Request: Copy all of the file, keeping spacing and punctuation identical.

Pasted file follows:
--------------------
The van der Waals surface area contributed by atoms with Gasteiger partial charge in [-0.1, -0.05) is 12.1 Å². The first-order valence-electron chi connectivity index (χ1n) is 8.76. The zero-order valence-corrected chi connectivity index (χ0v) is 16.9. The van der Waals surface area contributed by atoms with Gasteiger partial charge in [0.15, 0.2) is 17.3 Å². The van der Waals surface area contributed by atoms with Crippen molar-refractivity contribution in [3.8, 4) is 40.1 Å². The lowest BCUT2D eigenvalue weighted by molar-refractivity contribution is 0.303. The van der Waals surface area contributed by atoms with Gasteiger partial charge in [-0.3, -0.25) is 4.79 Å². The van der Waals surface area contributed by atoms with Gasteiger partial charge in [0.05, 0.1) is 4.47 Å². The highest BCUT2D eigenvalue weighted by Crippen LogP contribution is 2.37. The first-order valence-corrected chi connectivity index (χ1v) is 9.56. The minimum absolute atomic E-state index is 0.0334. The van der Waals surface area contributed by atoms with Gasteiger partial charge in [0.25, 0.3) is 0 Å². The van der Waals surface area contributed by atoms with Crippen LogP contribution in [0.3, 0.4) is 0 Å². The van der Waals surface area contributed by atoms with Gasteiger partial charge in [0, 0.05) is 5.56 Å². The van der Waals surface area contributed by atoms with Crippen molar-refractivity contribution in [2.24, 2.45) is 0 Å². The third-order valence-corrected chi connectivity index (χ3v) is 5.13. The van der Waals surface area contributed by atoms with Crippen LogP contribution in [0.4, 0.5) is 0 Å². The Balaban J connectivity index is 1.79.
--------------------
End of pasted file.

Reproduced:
The van der Waals surface area contributed by atoms with Gasteiger partial charge in [-0.1, -0.05) is 12.1 Å². The first-order valence-electron chi connectivity index (χ1n) is 8.76. The zero-order valence-corrected chi connectivity index (χ0v) is 16.9. The van der Waals surface area contributed by atoms with Gasteiger partial charge in [0.15, 0.2) is 17.3 Å². The van der Waals surface area contributed by atoms with Crippen molar-refractivity contribution in [3.8, 4) is 40.1 Å². The lowest BCUT2D eigenvalue weighted by molar-refractivity contribution is 0.303. The van der Waals surface area contributed by atoms with Gasteiger partial charge in [-0.3, -0.25) is 4.79 Å². The van der Waals surface area contributed by atoms with Gasteiger partial charge in [0.05, 0.1) is 4.47 Å². The highest BCUT2D eigenvalue weighted by Crippen LogP contribution is 2.37. The first-order valence-corrected chi connectivity index (χ1v) is 9.56. The minimum absolute atomic E-state index is 0.0334. The van der Waals surface area contributed by atoms with Gasteiger partial charge in [0.25, 0.3) is 0 Å². The van der Waals surface area contributed by atoms with Crippen LogP contribution in [0.3, 0.4) is 0 Å². The van der Waals surface area contributed by atoms with Gasteiger partial charge in [0, 0.05) is 5.56 Å². The van der Waals surface area contributed by atoms with Crippen molar-refractivity contribution in [2.24, 2.45) is 0 Å². The third-order valence-corrected chi connectivity index (χ3v) is 5.13. The van der Waals surface area contributed by atoms with Crippen LogP contribution in [0.4, 0.5) is 0 Å². The Balaban J connectivity index is 1.79.